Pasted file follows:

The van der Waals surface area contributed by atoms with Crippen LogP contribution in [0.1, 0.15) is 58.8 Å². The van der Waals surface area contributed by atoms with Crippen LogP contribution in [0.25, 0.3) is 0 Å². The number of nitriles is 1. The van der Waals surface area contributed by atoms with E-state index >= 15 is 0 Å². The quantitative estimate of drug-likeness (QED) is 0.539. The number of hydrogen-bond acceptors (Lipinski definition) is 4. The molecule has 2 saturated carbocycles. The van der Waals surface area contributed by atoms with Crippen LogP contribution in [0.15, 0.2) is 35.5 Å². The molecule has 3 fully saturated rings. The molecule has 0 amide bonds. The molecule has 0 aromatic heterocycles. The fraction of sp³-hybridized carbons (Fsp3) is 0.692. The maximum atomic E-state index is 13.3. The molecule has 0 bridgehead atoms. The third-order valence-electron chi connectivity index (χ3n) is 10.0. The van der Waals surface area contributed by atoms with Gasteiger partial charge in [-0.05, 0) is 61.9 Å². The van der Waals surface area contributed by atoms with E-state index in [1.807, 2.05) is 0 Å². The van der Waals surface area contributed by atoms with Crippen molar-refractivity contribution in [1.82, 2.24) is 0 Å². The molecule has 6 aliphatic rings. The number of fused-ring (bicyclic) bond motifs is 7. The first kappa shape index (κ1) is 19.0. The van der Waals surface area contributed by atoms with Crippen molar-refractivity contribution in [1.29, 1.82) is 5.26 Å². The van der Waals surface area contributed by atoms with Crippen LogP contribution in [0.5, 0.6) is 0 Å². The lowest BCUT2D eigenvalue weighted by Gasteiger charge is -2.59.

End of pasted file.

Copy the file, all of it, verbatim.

The van der Waals surface area contributed by atoms with Crippen LogP contribution in [0.1, 0.15) is 58.8 Å². The van der Waals surface area contributed by atoms with Crippen LogP contribution in [0.25, 0.3) is 0 Å². The number of nitriles is 1. The van der Waals surface area contributed by atoms with E-state index >= 15 is 0 Å². The quantitative estimate of drug-likeness (QED) is 0.539. The number of hydrogen-bond acceptors (Lipinski definition) is 4. The molecule has 2 saturated carbocycles. The van der Waals surface area contributed by atoms with Crippen LogP contribution in [0.15, 0.2) is 35.5 Å². The molecule has 3 fully saturated rings. The molecule has 0 amide bonds. The molecule has 0 aromatic heterocycles. The fraction of sp³-hybridized carbons (Fsp3) is 0.692. The maximum atomic E-state index is 13.3. The molecule has 0 bridgehead atoms. The third-order valence-electron chi connectivity index (χ3n) is 10.0. The van der Waals surface area contributed by atoms with Gasteiger partial charge in [-0.05, 0) is 61.9 Å². The van der Waals surface area contributed by atoms with E-state index in [1.807, 2.05) is 0 Å². The van der Waals surface area contributed by atoms with Crippen molar-refractivity contribution in [1.82, 2.24) is 0 Å². The molecule has 6 aliphatic rings. The number of fused-ring (bicyclic) bond motifs is 7. The first kappa shape index (κ1) is 19.0. The van der Waals surface area contributed by atoms with Crippen molar-refractivity contribution in [1.29, 1.82) is 5.26 Å². The van der Waals surface area contributed by atoms with Crippen LogP contribution in [0.5, 0.6) is 0 Å². The lowest BCUT2D eigenvalue weighted by Gasteiger charge is -2.59.